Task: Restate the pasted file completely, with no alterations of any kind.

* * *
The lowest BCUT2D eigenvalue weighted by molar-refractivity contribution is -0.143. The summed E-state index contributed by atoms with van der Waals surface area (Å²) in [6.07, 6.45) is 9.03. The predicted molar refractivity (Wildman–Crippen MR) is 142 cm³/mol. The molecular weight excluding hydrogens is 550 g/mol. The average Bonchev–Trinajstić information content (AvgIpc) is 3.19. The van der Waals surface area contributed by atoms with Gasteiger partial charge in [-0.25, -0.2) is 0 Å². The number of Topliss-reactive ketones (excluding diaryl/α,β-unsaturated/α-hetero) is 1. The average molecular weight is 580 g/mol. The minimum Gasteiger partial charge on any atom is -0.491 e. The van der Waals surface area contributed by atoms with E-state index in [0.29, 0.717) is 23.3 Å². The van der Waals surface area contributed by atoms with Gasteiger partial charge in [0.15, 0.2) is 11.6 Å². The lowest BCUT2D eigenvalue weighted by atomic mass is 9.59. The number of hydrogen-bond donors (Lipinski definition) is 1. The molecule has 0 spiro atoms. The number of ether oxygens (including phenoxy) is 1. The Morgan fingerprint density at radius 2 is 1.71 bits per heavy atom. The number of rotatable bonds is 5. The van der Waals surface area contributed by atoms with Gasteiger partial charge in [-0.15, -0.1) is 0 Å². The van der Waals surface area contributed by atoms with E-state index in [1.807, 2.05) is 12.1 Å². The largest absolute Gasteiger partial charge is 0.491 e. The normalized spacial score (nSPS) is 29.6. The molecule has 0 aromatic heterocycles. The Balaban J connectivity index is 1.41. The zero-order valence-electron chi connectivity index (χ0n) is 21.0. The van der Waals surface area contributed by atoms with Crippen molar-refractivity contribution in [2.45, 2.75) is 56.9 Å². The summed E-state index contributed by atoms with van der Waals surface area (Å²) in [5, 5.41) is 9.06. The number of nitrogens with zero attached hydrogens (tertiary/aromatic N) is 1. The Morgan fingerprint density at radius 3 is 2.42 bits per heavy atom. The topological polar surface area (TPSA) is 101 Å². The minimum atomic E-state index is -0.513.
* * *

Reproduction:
The lowest BCUT2D eigenvalue weighted by molar-refractivity contribution is -0.143. The summed E-state index contributed by atoms with van der Waals surface area (Å²) in [6.07, 6.45) is 9.03. The predicted molar refractivity (Wildman–Crippen MR) is 142 cm³/mol. The molecular weight excluding hydrogens is 550 g/mol. The average Bonchev–Trinajstić information content (AvgIpc) is 3.19. The van der Waals surface area contributed by atoms with Gasteiger partial charge in [-0.25, -0.2) is 0 Å². The number of Topliss-reactive ketones (excluding diaryl/α,β-unsaturated/α-hetero) is 1. The average molecular weight is 580 g/mol. The minimum Gasteiger partial charge on any atom is -0.491 e. The van der Waals surface area contributed by atoms with E-state index in [0.29, 0.717) is 23.3 Å². The van der Waals surface area contributed by atoms with Gasteiger partial charge in [0.15, 0.2) is 11.6 Å². The lowest BCUT2D eigenvalue weighted by atomic mass is 9.59. The number of hydrogen-bond donors (Lipinski definition) is 1. The molecule has 0 spiro atoms. The number of ether oxygens (including phenoxy) is 1. The Morgan fingerprint density at radius 2 is 1.71 bits per heavy atom. The number of rotatable bonds is 5. The van der Waals surface area contributed by atoms with Gasteiger partial charge in [-0.15, -0.1) is 0 Å². The van der Waals surface area contributed by atoms with E-state index in [1.807, 2.05) is 12.1 Å². The largest absolute Gasteiger partial charge is 0.491 e. The normalized spacial score (nSPS) is 29.6. The molecule has 0 aromatic heterocycles. The Balaban J connectivity index is 1.41. The zero-order valence-electron chi connectivity index (χ0n) is 21.0. The van der Waals surface area contributed by atoms with Crippen molar-refractivity contribution in [2.45, 2.75) is 56.9 Å². The summed E-state index contributed by atoms with van der Waals surface area (Å²) in [5, 5.41) is 9.06. The number of nitrogens with zero attached hydrogens (tertiary/aromatic N) is 1. The Morgan fingerprint density at radius 3 is 2.42 bits per heavy atom. The topological polar surface area (TPSA) is 101 Å². The minimum atomic E-state index is -0.513.